Common Leukemia Symptoms, Described by Real Patients
Leukemia is a form of cancer in the body’s blood-forming tissues, including the bone marrow and lymphatic system. There are several different types of leukemia resulting in a large variety of common symptoms linked to the disease.
While there are common symptoms across all forms of Leukemia, different forms of the disease tend to present different symptoms. We take a look at how real-life Leukemia patients experienced their first symptoms.
How Patients Described Their First Signs of Leukemia
The symptoms linked with leukemia can present themselves The symptoms associated with Leukemia can present themselves differently in each person. In this section, we take a look at how real-life Leukemia patients experienced their first symptoms.
Acute Lymphoblastic Leukemia (ALL)
The bone marrow produces too many abnormal lymphocytes, a type white blood cell, overcrowding healthy cells and making it difficult for the body to fight infection.
I was feeling very fatigued and getting bruises here and there. I attributed that to the move. I was feeling very weak. A couple weeks had passed. It had been the new year and I was feeling very, very weak.– Evan L. | Read More
I became really white and started bruising really easily. I would touch my hand to a counter and have a bruise. Then I started getting petechiae all over my body. They’re little clusters of red dots. I didn’t know what that was.– Casey H. | Read More
I didn’t really have any [symptoms]. The only symptoms that started to present themselves after I found out I was pregnant was a little shortness of breath and some palpitations.– Veronica B.| Read More
My first symptom was fatigue, followed by bruising. Lots of bruising. Started with simple bruising, I would touch my skin and a bruise would pop up. It would look like somebody beat me up.– Lauren J. | Read More
Acute Myeloid Leukemia (AML)
Impacts your myeloid cells, which help give rise to red blood, white blood, and platelet-producing cells leading to infection, anemia or easy bleeding.
I had [my wisdom teeth] extracted at my dentist’s office one day. The next day, my entire face swelled up, and I got an infection in my cheek. I had a medical leave from school, and I was in bed for a month with that. None of the antibiotics were working.-Hayley A. | Read More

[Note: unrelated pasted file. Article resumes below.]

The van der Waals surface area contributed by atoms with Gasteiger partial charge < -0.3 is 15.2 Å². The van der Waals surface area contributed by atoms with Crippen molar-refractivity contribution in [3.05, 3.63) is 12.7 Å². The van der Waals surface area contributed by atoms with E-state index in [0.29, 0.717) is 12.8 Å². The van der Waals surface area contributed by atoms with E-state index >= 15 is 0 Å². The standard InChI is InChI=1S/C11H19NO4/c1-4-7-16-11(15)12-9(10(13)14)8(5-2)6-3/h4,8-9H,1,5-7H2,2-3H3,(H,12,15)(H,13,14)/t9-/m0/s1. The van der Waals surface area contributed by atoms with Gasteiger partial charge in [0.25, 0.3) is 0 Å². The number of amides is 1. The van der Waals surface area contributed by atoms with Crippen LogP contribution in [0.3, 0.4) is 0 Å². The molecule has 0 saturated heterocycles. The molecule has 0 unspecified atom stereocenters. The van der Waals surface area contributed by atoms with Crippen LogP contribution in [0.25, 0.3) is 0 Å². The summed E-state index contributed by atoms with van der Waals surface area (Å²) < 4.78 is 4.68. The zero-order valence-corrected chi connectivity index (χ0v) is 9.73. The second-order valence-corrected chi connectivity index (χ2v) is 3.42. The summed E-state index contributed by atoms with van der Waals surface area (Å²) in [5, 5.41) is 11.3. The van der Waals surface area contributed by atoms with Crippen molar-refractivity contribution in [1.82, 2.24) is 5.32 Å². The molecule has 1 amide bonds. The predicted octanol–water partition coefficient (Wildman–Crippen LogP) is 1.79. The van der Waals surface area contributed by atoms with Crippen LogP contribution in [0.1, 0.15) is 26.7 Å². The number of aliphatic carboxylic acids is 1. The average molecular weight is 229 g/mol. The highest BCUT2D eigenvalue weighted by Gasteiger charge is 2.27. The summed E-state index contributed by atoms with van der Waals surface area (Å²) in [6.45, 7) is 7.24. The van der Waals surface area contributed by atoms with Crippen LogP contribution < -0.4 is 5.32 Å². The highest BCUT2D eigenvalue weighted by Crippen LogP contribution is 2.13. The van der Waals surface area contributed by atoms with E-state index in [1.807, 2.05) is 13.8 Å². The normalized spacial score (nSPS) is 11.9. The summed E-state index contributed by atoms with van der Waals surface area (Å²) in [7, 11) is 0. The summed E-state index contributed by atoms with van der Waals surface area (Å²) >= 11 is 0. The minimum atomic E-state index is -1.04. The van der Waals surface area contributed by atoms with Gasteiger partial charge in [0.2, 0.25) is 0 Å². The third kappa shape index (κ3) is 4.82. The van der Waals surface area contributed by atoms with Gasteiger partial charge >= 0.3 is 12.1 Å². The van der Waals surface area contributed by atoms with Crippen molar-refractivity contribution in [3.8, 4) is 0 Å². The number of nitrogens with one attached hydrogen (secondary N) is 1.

It wasn’t painful, it was just heavier than normal. Some girls get really heavy periods, mine is usually pretty light so when it was really heavy, something just didn’t feel right.-McKenzie R. | Read more
This wasn’t like a bug bite itch. It was an internal itch. It felt like my legs and arms were crawling. It was so uncomfortable.– Nicole T. | Read more
I’m having trouble breathing, my calf hurts, and I have all these bruises.– Leslie T. | Read more
Chronic Lymphocytic Leukemia (CLL)
A slow increase in B lymphocytes, white blood cells also known as B cells, the occurs over several years. CLL often spreads without symptoms or notice
I was told it was probably an infection that had caused a lymph node to enlarge and nothing to worry about.– Tony D. | Read more
I had been going to the doctor for severe fatigue for several years prior to diagnosis. We didn’t know what it was. Thoughts went through our heads that it was possibly chronic fatigue syndrome.– Lacey B. | Read more
After waiting for all that to come back, a doctor walks in and says, “How long have you had blood cancer?”
I said, “What? What are you talking about?”-Sean R. | Read more
Related Links and Resources
With the internet full of information it’s hard to know what to trust. We’ve provided a few trustworthy sources below to help learn more about common leukemia symptoms and the disease in general.
If you are looking to learn more about the symptoms associated with Leukemia and its subtypes visit:
Learn More About Lung Cancer
Learn from Dr. Kerry Rodgers about CLL treatment options.
Hear about the latest in blood cancer treatment from Dr. Farrukh Awan.
Discover the what to watch out for in 2022 for CLL treatment options from experts.
What to Do If You Are Experiencing Symptoms Linked with Leukemia
If you are experiencing symptoms associated with leukemia it’s best to go visit a doctor. Leukemia is hard to detect because the symptoms aren’t always clear. In the case of chronic leukemia, symptoms may not even be present at all.
In addition to seeing a doctor, it’s important to go to your annual physical and get blood work done at least once a year. Routine blood work can help detect leukemia even if you aren’t experiencing symptoms.
Whether you’ve been diagnosed with cancer, fear that you may be experiencing symptoms of cancer, or would like to learn more about cancer in general we can help! Check out our navigating cancer page to learn more about everything cancer-related.